The idea that we are radically divided and strangers to ourselves,unaware of our own motives, often doing things as if by compulsionagainst our better judgment is wholly alien to Aristotle’s thought, and notone he was prepared to entertain. For us it is a commonplace. Today thereis no denying that Aristotle overestimates the role of conscious purpose inhuman affairs. Both our desires and the consequences of our actions areunknown or, at best, uncertain. We seldom know what we think or feelabout something until we try to talk about it. We rarely know what we aregoing to do until we’ve done it. On the whole, our lives are more agroping in the darkness than a striving toward the Good. We areimprovisers and
, much more than conscious planners.Accordingly, what we would ask of ethical philosophy today is notthat it help us set the intended destinations of our lives, nor even our specific objectives and purposes from day to day. Few of us envision anygrand Purpose (or
, to use Aristotle’s term) in our lives; and it isdoubtful we should even try to do so. Our day-to-day goals and intentionsstem from vague, largely unconscious passions and desires, reconciled as best we can, and mediated by a vague awareness of our actions’ likelyconsequences. Aristotle’s pragmatic syllogism describes the process onlyto a very rough first approximation.And yet, we are reluctant to agree with Hume, that “Reason is, andought to be, the slave of the passions”; and, to this extent, Aristotle’sethical thought still holds a place in our thinking. To the extent we hope tosubject our desires and passions to any rational critique and discipline – encouraging some, curbing others, reconciling all as best we can – wemust begin by agreeing, albeit with one important reservation, that thefinal telos of life is happiness. The reservation is that the Earth’s resourcesare being expended at an alarming rate while its ecological balance is being wrecked. Thus, we face a dilemma Aristotle never had to consider – that the happiness of persons alive today may be incompatible with lifeitself for generations as yet unborn. But, presumably, the philosopher would say we cannot be truly happy knowing that we are stealing from thefuture. So the apparent dilemma between Happiness today and Life ahundred years from now could be resolved if people were more worriedthan they appear to be about the prospects for their children.Finally though, it must be admitted that neither statesmen nor ordinary persons work from any clear, coherent conception of perfecthappiness or Good. We recognize various goods – not wholly compatible – to be sought, and various ills to be avoided; and we often find ourselveshaving to choose the lesser of two evils. Aristotle knows that most peoplehave to work for reasons that have nothing to do with actualizing their human potential. He does not seem aware that the goods we can pursueare limited, and mutually exclusive. One reason politics is difficult todayis that there is no common, coherent vision of the Public Good.2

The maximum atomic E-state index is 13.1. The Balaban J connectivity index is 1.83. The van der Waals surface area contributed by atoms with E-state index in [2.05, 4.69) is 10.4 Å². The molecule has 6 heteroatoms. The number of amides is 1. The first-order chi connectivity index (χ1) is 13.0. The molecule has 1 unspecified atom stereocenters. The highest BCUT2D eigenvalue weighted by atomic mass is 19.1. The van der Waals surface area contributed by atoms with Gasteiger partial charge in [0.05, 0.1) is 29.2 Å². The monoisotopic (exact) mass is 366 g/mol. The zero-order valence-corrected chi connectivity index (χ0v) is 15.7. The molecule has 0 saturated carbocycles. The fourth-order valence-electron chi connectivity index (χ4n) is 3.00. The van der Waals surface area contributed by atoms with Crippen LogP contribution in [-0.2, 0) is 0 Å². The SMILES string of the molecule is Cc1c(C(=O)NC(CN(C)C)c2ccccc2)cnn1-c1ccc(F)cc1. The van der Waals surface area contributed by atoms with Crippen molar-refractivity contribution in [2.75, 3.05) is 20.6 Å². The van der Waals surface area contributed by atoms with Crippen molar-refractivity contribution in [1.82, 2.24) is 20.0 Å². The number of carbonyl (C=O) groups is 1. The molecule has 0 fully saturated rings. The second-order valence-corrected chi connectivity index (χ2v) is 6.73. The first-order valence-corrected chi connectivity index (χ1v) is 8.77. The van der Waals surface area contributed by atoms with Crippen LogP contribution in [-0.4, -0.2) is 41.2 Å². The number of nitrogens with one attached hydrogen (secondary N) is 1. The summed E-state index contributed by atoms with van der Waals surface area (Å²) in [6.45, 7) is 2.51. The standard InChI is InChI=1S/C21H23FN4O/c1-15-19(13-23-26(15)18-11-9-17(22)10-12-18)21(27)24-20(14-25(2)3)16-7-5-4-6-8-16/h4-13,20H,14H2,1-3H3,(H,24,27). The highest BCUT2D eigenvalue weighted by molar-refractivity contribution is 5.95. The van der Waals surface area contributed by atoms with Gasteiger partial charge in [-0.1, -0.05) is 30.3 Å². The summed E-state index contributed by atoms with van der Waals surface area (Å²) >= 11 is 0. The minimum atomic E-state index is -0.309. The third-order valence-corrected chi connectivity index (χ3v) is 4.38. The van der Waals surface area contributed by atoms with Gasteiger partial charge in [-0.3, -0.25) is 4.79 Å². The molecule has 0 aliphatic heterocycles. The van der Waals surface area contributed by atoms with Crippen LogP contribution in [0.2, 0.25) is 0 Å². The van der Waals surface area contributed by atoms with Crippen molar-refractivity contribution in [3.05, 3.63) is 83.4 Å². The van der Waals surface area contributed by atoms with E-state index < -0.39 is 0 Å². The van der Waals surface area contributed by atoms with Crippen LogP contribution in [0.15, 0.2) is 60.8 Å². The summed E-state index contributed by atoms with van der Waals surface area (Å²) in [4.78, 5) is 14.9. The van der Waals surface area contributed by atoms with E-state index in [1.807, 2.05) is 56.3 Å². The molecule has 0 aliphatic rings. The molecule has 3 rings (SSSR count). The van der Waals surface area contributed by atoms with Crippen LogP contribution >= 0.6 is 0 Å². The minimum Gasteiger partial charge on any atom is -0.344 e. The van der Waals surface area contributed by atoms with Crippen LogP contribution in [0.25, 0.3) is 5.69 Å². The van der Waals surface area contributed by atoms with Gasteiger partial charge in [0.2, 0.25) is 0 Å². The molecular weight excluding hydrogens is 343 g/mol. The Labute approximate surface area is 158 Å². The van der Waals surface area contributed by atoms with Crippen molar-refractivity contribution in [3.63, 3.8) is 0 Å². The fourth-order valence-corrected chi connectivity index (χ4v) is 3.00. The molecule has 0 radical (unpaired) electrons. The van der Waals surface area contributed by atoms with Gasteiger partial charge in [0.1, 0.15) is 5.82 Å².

This French word, meaning roughly
, is a technical term in post-modern philosophy.